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World War I “The Great War”.

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Presentation on theme: "World War I “The Great War”."— Presentation transcript:

1 World War I “The Great War”

2 The Domino Effect June 28, 1914 – Archduke Franz Ferdinand & wife Sophie killed in Sarajevo by Gavrilo Princip (a Bosnian nationalist) July 28,1914 – Austria-Hungary, convinced Serbia was behind the assassination, declares war on Serbia July 29, 1914 – Russia, Serbia’s protector, begins mobilization Germany, A-H’s main ally, demands that Russia stop mobilizing – Russia refuses

3 Germany begins mobilizing, as does France, Russia’s ally
August 1, 1914 – Germany declares war on Russia France declares war on Germany and A-H Germany begins executing the “Schlieffen plan”, invading Belgium Attack France first (west), the Russia (east) August 4, 1914 – Great Britain, Belgium’s protector, declares war on Germany

4 America’s Initial Response
Most wanted to stay neutral Protect trade/investments – didn’t want to make enemies and risk losing money Wilson promised to keep U.S. out of the war 1st & 2nd generation immigrants more personally connected than others Because of increasing press coverage and their dislike of Germany’s autocratic system, most Americans sided with Allies

5 Wilson declared the U.S. as “neutral” on August 4, 1914
Public was split: Preparedness movement – more popular; wanted to be ready in case it became necessary to enter the war; organized National Security League to gain support Peace movement – less popular; Midwest Progressives, social reformers, women; founded American Union Against Militarism

6 Leading to U.S. Involvement
America had more economic ties to the Allies As the war progressed, Britain & France were buying more & more U.S. goods (war supplies) Americans disliked German & A-H autocratic rule Anti-Germany propaganda By 1917, the U.S. began preparing to join the war for 2 major reasons: 1) to make sure the Allies repaid their debt 2) to prevent German acts of aggression, esp. threats to U.S. shipping

7 Leading to U.S. Involvement
German submarines, called U-boats, were able to go anywhere in the ocean undetected, enabling them to attack ships unexpectedly Began firing on any ship suspected of carrying weapons/aiding British forces Americans viewed this new tactic as uncivilized U.S. passenger and commercial ships at risk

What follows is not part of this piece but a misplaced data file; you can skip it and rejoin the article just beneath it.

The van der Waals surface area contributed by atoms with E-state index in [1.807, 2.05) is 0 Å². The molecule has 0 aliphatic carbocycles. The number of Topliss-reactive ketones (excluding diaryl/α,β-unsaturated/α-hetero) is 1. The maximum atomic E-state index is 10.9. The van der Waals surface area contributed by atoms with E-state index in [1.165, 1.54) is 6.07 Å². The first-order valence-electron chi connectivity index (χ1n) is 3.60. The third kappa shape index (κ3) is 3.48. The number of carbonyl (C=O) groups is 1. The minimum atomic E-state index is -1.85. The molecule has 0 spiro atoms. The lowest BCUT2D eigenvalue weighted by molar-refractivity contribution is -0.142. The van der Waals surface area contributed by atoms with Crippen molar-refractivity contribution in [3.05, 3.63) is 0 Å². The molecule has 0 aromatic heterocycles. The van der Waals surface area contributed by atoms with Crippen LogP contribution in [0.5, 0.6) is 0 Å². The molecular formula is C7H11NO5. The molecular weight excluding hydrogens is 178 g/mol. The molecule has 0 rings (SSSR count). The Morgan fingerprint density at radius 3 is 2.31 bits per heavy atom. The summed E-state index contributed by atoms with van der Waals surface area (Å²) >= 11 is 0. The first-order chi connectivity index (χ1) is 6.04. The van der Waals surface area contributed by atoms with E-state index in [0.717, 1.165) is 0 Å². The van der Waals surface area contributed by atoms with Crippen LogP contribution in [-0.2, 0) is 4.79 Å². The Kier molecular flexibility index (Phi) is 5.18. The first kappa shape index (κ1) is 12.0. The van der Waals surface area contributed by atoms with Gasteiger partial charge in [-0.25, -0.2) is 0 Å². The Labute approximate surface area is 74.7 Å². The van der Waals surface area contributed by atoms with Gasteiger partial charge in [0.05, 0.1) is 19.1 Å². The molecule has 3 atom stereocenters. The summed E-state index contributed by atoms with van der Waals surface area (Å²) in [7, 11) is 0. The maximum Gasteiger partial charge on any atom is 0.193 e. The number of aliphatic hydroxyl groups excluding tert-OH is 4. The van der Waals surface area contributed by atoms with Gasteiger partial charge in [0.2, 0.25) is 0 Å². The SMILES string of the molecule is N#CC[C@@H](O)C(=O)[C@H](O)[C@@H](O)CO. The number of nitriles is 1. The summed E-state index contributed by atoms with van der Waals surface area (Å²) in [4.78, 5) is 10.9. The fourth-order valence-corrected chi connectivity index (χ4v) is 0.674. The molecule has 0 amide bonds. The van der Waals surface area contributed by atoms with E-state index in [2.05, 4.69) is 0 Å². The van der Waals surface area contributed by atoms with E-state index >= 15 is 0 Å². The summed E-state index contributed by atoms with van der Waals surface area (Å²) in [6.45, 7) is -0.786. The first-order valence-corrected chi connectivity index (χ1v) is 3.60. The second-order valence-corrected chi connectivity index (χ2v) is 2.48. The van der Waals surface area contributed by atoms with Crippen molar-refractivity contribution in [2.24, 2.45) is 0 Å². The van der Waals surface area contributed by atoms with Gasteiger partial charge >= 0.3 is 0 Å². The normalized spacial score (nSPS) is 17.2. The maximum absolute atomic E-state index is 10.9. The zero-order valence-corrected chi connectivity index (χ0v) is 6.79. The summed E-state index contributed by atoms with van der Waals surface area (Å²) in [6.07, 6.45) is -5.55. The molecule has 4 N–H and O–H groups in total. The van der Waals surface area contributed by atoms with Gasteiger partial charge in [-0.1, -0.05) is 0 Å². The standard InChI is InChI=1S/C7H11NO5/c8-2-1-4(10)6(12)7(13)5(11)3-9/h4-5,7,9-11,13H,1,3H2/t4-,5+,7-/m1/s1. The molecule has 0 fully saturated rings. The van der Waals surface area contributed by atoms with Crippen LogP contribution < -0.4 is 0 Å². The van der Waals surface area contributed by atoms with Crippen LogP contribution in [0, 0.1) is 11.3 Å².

8 The Breaking Point On May 7th, 1915, a U-boat sank the Lusitania (a British passenger ship), which had 1,200 passengers on board (128 Americans) Wilson demanded Germany stop its “unethical warfare”  Germany promised to stop sinking passenger ships without warning BUT Germany continued firing on ships, including the Sussex (a French passenger ship) on March 24th, 1916

9 Once again, Wilson responded, threatening to cut diplomatic ties with Germany if the attacks continued Germany signed the “Sussex Pledge,” again promising not to attack ships without warning (1916) By this point, neutrality was fading, the preparedness movement was gaining support, and the U.S. was loaning money to the Allies

10 Feb. 3rd, 1917 – Wilson breaks off diplomatic relations with Germany
February – March 1917, Germany had resumed its unrestricted warfare and thus violated the Sussex Pledge Feb. 3rd, 1917 – Wilson breaks off diplomatic relations with Germany The “Zimmerman note” increased the level of concern among Americans British intercepted a telegram sent from Germany to Mexico Arthur Zimmerman (German foreign secretary) “invited” Mexico to join the Central Powers if America entered the war, promising them U.S. territory

11 The U.S. Declares War President Wilson proposed a resolution for war to Congress First passed in the Senate (82-6), then in the House (373-50) Wilson signed the war resolution on April 6, 1917

12 End of the War Jan. 18, 1918: Wilson proposes his Fourteen Points:
(First 5 were ways to prevent another war) No secret treaties among nations Freedom of the seas for all Tariffs lowered or abolished to encourage trade Disarmament “to the lowest point consistent with domestic safety” Colonial policies that consider the needs of the colonial & native people

13 6-13. Self-determination of national boundaries – groups could decide to form their own nation or belong to another (e.g. Bosnia) Creation of the League of Nations (international diplomatic organization) June 28, 1919: Treaty of Versailles is signed

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